In 1984 the U.S. Naval Institute Press published Tom Clancy’s techno-thriller The Hunt for Red October. Six years later Die Hard-director John McTiernan adapted the book into a movie starring Sean Connery and Alec Baldwin.
The book is a masterpiece. The movie is, if anything, better. Streamlined and shorn of technological jargon compared to its source material, McTiernan’s film is an intimate character study masquerading as a military adventure.
Connery plays Marko Ramius, captain of the Soviet navy’s experimental Typhoon-class ballistic-missile submarine Red October. On the year anniversary of his wife’s death Ramius steers his nuclear-armed boat west toward the United States. He aims to defect.
The Soviet fleet gives chase. NATO misreads the naval mobilization as a prelude to war and deploys its own forces. Just one man, Baldwin’s bookish CIA analyst Jack Ryan, understands Ramius’s true intentions. Baldwin must convince military leaders to give Ramius a chance.
Jack Ryan is an academic who must prove himself to politicians, generals, admirals, judges -- men who deal in war daily and can only read strategy, conflict and destruction into Ramius’s seemingly inscrutable actions.
But Jack Ryan knows Ramius, explaining to Admiral Greer (James Earl Jones) that he wrote the bio on Ramius just the year before. It’s supremely satisfying to watch Ryan figure him out: excitedly talking to himself, interrupting powerful men, doing pitch-perfect impressions of these men, intuiting emotion and intent just by studying the data.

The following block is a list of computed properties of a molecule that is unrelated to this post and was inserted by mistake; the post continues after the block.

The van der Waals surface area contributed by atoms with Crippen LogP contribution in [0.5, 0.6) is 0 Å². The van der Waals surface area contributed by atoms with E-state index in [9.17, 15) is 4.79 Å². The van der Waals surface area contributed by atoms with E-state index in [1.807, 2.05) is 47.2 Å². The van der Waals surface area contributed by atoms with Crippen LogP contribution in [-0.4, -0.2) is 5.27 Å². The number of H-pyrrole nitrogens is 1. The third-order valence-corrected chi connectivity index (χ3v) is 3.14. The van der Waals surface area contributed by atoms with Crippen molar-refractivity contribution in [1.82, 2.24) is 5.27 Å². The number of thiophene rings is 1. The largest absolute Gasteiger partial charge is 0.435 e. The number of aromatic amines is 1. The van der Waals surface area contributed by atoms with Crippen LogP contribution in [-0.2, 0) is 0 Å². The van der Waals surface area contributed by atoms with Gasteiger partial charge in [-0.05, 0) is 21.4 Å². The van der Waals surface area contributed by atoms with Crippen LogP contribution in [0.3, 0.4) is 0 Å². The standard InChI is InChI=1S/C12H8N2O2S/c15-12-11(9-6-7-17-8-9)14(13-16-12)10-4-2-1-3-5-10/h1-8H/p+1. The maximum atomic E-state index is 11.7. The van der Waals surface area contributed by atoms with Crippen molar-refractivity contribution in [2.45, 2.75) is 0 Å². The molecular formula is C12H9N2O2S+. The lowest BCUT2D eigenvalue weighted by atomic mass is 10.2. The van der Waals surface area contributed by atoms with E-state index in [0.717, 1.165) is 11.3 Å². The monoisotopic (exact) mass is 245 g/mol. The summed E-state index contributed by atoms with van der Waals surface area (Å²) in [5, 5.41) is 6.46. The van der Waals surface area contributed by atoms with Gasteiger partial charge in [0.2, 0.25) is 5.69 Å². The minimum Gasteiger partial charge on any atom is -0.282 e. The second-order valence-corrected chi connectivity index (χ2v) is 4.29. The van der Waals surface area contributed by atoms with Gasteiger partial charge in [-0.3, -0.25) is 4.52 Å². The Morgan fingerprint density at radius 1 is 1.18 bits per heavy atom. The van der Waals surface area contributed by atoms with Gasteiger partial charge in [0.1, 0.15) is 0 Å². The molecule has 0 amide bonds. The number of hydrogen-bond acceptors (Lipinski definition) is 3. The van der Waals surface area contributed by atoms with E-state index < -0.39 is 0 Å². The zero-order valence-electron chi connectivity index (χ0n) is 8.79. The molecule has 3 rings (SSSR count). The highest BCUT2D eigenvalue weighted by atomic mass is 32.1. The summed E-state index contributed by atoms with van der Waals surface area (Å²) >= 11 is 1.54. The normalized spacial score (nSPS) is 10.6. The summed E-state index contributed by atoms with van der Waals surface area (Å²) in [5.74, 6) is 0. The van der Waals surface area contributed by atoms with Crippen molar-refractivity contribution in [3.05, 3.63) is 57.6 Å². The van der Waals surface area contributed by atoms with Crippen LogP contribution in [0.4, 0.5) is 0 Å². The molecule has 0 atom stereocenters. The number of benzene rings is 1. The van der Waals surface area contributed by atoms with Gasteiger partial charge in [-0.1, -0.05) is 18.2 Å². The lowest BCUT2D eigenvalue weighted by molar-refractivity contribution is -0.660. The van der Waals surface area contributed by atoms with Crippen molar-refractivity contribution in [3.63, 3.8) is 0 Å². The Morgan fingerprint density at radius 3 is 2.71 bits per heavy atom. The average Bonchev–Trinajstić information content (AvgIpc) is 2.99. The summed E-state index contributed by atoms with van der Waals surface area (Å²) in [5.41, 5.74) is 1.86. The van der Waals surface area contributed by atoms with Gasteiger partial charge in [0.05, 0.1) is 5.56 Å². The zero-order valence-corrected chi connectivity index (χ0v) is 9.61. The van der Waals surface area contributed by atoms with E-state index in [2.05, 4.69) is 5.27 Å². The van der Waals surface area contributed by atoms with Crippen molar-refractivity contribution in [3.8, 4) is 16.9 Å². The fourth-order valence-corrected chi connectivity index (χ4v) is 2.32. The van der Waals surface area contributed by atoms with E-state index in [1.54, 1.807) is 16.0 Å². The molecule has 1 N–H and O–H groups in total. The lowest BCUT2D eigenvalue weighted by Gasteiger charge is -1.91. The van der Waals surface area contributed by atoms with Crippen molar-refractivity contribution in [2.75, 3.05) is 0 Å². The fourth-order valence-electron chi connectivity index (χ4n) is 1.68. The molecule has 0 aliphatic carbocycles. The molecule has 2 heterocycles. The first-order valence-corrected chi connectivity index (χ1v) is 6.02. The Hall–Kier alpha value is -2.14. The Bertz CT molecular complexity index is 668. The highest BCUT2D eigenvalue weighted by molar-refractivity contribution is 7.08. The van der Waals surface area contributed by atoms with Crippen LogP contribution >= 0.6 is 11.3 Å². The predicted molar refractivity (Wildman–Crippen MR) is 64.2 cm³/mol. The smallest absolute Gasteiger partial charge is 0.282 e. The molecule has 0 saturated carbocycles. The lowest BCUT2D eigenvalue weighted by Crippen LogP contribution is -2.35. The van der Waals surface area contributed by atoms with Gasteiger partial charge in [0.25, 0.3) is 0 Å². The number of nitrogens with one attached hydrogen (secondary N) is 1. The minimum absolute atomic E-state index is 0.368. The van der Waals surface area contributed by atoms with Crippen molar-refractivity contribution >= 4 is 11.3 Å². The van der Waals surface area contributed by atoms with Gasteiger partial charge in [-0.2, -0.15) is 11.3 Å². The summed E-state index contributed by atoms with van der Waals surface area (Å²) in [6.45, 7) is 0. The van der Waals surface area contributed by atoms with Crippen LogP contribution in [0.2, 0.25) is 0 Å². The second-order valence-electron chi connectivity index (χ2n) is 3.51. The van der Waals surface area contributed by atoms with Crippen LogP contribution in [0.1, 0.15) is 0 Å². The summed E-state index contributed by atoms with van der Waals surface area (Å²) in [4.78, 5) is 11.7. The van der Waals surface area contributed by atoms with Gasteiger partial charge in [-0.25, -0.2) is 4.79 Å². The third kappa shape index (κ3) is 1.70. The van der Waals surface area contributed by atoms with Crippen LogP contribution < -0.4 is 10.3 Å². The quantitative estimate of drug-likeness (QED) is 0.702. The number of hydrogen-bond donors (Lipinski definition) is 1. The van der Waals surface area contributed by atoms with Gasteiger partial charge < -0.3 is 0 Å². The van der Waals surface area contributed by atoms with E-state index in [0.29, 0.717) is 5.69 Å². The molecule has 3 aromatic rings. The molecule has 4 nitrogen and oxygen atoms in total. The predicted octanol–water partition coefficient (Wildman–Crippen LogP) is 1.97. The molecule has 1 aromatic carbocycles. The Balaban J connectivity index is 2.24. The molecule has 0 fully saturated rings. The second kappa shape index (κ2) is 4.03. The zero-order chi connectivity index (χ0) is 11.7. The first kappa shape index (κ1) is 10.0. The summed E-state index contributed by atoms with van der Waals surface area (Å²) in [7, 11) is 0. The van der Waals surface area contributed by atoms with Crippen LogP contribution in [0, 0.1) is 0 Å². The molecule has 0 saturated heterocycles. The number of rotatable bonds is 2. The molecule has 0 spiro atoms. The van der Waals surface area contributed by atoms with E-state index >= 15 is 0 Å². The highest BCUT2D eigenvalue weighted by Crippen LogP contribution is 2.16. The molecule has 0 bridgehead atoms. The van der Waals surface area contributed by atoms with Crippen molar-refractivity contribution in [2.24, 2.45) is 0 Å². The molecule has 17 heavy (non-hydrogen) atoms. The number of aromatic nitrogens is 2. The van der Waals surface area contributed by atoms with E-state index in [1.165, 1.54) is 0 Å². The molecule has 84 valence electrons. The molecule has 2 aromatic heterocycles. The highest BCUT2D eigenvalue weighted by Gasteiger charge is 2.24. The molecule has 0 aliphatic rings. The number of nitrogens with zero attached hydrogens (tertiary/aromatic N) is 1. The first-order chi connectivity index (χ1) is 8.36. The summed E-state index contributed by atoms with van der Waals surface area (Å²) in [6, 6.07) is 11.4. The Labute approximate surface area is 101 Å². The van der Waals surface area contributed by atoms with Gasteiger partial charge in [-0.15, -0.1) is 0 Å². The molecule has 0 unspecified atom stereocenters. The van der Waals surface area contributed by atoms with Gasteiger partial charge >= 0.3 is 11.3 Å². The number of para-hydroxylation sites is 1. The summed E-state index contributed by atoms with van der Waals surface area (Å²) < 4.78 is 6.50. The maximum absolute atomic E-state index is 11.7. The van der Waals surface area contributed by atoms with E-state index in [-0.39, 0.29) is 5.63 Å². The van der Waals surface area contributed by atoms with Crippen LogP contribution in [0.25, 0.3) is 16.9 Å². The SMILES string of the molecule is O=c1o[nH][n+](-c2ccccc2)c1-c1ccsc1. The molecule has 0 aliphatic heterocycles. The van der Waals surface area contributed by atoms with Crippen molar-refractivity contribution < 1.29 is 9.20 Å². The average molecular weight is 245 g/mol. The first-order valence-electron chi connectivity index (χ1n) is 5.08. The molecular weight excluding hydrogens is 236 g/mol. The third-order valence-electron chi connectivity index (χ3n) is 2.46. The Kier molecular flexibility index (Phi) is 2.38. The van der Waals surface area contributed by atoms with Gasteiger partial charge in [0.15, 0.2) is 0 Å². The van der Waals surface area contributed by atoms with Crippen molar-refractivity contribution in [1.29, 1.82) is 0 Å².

When Jack Ryan considers the rogue Red October, he doesn’t perceive an enemy or a prelude to war because he’s sussed out something deeper in Ramius. He sees his humanity. A man trying to defect, to make peace.
In a film populated by men who are isolated, literally submerged and invisible to each other as they play naval hide-and-seek, Jack Ryan sees Marko Ramius.
Where contemporary thrillers emphasized action over character, The Hunt for Red October delays any real action until its final act, Page pointed out. “Until its last 15 minutes, most of the action is mental, not physical. Ryan’s task isn’t to disable a bomb or duke it out with terrorists, it’s to persuade.”
It’s testimony to Clancy’s book, the film script by John Milius, Larry Ferguson and Donald Stewart that the movie is so engaging despite the dearth of action. The characters propel it. The story’s historical context lends it weight.
“Motives that at first felt complicated and impossible to ascertain turn out to be incredibly human, simple, relatable,” Page wrote. “It’s a film that is radical in its empathy and marks a dramatic shift in movies.”
“Though set in 1984, its attitudes reflect 1990, the year of its release. This is the era of Gorbachev, glasnost, perestroika. The Russians depicted here are a far cry from Cold War-era supervillains like Ivan Drago in Rocky IV or From Russia With Love’s Rosa Klebb.”
“Ramius and his men are depicted as fully dimensional people, equals to their American counterparts. The film essentially lays the Cold War to rest.”